Agriculture or farming is one of the most primitive and significant professions worldwide. However, in this sector, several food producers today are struggling to manage threats to their crops against disease and pests, which is made severe by climate change, monocropping, and prevalent pesticide use. The agriculture globally is a US$5 trillion industry, and now it is turning to Artificial Intelligence.
The AI-powered technologies can assist the agriculture sector to yield healthier crops, control pests, monitor soil, and growing conditions, organize data for farmers, aid with the workload, and advance a large range of agriculture-related tasks in the entire food supply chain. These innovations to farming have been considerably driven by climate change, population growth and food security concerns.
Farm Data Assessed by AI
On the ground, farms generate hundreds of thousands of data points daily. However, farmers can now analyze a variety of things in real-time, with the help of AI. They can assess weather conditions, temperature, water usage or soil conditions gleaned from their farm to better enlighten their decisions. For instance, Taranis, a leading precision agriculture intelligence platform, works with farms on four continents and flies high-definition cameras above fields to provides the eyes to farmers. So, AI-driven technologies assist farmers to optimize planning to create more generous yields by determining crop choices, the best hybrid seed choices and resource utilization.
Improving Harvest Quality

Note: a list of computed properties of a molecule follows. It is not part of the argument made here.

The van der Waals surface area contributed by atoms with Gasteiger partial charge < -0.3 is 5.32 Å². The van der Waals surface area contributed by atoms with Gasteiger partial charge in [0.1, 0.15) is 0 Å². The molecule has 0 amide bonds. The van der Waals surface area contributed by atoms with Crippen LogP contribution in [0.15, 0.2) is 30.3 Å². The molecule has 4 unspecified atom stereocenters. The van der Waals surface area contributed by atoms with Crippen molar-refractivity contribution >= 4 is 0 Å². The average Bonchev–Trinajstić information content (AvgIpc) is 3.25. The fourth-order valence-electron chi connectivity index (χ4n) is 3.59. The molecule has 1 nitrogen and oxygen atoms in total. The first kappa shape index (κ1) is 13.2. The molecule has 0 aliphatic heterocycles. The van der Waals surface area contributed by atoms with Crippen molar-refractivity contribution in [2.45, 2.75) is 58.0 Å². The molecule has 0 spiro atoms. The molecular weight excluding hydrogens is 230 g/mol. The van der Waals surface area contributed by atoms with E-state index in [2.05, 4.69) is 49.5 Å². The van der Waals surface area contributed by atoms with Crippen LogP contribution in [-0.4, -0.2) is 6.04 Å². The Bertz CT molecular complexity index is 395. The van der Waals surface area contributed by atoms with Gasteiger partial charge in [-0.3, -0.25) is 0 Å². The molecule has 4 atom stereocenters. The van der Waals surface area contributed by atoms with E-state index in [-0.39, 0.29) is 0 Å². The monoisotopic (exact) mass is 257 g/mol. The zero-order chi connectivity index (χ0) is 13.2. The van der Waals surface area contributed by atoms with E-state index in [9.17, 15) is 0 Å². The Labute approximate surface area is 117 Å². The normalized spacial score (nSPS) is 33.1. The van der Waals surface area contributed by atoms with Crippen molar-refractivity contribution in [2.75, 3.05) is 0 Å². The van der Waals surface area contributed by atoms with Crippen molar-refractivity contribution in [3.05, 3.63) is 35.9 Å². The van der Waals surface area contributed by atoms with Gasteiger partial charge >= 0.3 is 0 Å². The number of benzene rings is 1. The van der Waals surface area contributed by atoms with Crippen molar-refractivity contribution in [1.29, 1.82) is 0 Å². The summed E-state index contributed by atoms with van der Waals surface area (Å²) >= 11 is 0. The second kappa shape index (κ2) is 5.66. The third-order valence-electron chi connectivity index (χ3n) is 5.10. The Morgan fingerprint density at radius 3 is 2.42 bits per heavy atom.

AI systems today are helping farmers to improve harvest quality and accuracy using precision agriculture. It leverages AI to help in identifying diseases in plants, pests, and poor plant nutrition on farms. AI sensors can detect and target weeds and then decide which herbicides to apply within the right buffer zone. It assists to thwart applications of herbicides and extreme toxins that find their way in today’s food. For example, a researchers’ team developed an AI to detect diseases in plants. The team leveraged a method, transfer learning, to teach the AI to identify crop diseases and pest damage, and utilized TensorFlow, a Google’s open-source library, which created a library of 2,756 images of cassava leaves from plants in Tanzania. In that case, AI was able to detect disease with 98% accuracy.
Computer Vision-Enabled Farming
Monitoring their farms, farmers are using Computer Vision and deep learning algorithms to capture data from drones flying over their fields. From drones, AI-powered cameras can take images of the entire farm and evaluate the images in near-real-time to recognize problem areas and potential improvements. Considering reports, several large industrial farms, for instance, tried using computer vision to detect and confiscate sick pigs at the outset of an African swine fever epidemic that is sweeping China. Thus, drones are able to capture far more land in much less time than humans.
Nowadays, new techie farmers are ambitious and moving toward indoor farming. It is a technique of growing crops or plants, typically on a large scale, entirely in a packed environment. This way of farming often implements growing methods like hydroponics and leverages artificial lights to provide plants with the nutrients and light levels required for growth. AI-powered indoor agriculture is tempting a whole new breed of farmers now. For instance, 80 Acres Farms, a pioneer in indoor growing, opened the world’s first fully-automated indoor growing facility last year. The company’s AI-driven technologies monitor every step of the growing process.
So, the use of AI in agriculture is allowing farmers worldwide to run more efficiently, enabling farms of all sizes to operate and function with keeping the world fed.